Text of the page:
The group velocity of a wave is the velocity with which the overall envelope shape of the wave's amplitudes—known as the modulation or envelope of the wave—propagates through space.
For example, if a stone is thrown into the middle of a very still pond, a circular pattern of waves with a quiescent center appears in the water, also known as a capillary wave. The expanding ring of waves is the wave group, within which one can discern individual waves that travel faster than the group as a whole. The amplitudes of the individual waves grow as they emerge from the trailing edge of the group and diminish as they approach the leading edge of the group.
What exactly is a signal in wave physics? Is any wave considered a signal? Like, consider a superposition of harmonic plane waves, is the signals it carries considered the envelope(that travels at the group velocity) or the individual rippes that travel at a the phase velocity?
Hi,
I saw that the group velocity for an electromagnetic wave can be calculate with the following formula
##v_g = v_p + k \frac{d v_p}{dk}##
Thus, since ##v_p = \frac{c}{n} = \frac{\omega}{k}##
Is it correct to say that ##v_g = \frac{c}{n} + k(- \frac{\omega}{k^2})## where ##k =...
Homework Statement
My question is, how do I show that speed is equal to group velocity? More information at https://imgur.com/a/m6FwNaG
Homework Equations
v_g = dw/dk
The Attempt at a Solution
Part a is substitution, part b uses v_g = dw/dk, part c is multiplication by h-bar, but I am stuck...
Homework Statement
I know that for a dispersive wave packet, the group velocity equals the phase velocity, which is given by v=w/k. But how do I calculate the group velocity of a non-dispersive wave packet? I'm supposed to be giving an example with any functional form.
Homework Equations...
I am studying phase and group velocity in non-dispersive and dispersive media. My question is the following: Is there any reason why a dispersive medium simply cannot be modeled as a type of field?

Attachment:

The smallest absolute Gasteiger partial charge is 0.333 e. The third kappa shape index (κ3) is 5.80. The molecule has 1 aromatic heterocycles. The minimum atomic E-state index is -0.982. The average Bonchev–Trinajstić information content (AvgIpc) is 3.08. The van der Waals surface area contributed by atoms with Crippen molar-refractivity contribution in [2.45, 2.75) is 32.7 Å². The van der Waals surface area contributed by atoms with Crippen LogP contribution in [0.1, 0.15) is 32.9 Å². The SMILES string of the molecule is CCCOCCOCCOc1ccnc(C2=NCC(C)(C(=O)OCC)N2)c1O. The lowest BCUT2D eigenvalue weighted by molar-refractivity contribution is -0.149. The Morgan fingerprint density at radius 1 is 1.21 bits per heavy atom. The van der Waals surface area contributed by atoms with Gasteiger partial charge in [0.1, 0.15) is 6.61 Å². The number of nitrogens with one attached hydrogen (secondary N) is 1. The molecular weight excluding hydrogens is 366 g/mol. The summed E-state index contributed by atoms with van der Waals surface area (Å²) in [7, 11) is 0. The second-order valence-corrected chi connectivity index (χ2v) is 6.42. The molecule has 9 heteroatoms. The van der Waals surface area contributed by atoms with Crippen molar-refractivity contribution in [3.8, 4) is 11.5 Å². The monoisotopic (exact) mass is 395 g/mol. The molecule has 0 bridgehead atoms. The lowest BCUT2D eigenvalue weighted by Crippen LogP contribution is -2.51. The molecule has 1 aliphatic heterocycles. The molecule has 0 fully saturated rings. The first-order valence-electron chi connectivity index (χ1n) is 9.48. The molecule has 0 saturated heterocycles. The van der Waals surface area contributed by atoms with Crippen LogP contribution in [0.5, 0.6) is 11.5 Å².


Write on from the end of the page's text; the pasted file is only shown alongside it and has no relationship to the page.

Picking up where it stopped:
Hi!
Dealing about wave propagation in a medium and dispersion, wavenumber k can be considered as a function of \omega (as done in Optics) or vice-versa (as maybe done more often in Quantum Mechanics). In the first case,
k (\omega) \simeq k(\omega_0) + (\omega - \omega_0) \displaystyle \left...
If general relativity in the formal sense constrains all velocities to the speed of light as a maximum, how would superluminal group velocities exceeding speeds of light (at their superpositions) be evaluated in mainstream physics? Would this be a case of General Relativity and Physics...
Hello!
Starting from a gaussian waveform propagating in a dispersive medium, is it possible to obtain an expression for the waveform at a generic time t, when the dispersion is not negligible?
I know that a generic gaussian pulse (considered as an envelope of a carrier at frequency k_c) can be...
Homework Statement
Find the group velocity for a shallow water wave: ##\nu = \sqrt{\frac{2\pi\gamma}{\rho\lambda^3}}##
Homework Equations
Phase velocity: ##v_p = \nu\lambda##
group velocity: ##v_g = \frac{d\omega}{dk}##
##k=\frac{2\pi}{\lambda}##
##\omega = 2\pi \nu##
The Attempt at a...
i get the differentiation
the halves cancel the 2 the h bar cancels the h bar square
and to get rid of the root in the denominator the entire thing is squared
But I cannot understand where the huge square root came from at the end where I circled.
Can someone help me here
In the propagation of non-monochromatic waves, the group velocity is defined as
v_g = \displaystyle \frac{d \omega}{d k}
It seems here that \omega is considered a function of k and not viceversa.
But in the presence of a signal source, like an antenna in the case of electro-magnetic wave or a...
In class I learn that we can get the dispersion relation for particles by using E=hbar*w and p=hbar*k. The calculated phase velocity is w/k = hbar*k/2m, while the group velocity is dw/dk=hbar*k/m. All these make sense to me, except one thing: I always thought that E=hbar*w=hf is only applicable...
Homework Statement
Consider a propagating wavepacket with initial length ## L_{0}##. Use the bandwidth theorem to show that the minimum range of angular frequencies present in the wavepacket is approximately:
$$ \Delta{\omega}\approx \frac{v_{g}}{L_{0}} $$
Homework Equations
Bandwidth theorem...
What is the relationship between transmission of information and group velocity of a wave packet?
I always keep hearing things like information always travels at the group velocity, it can't go faster than light etc. While I do understand (to an extent) about information not exceeding the...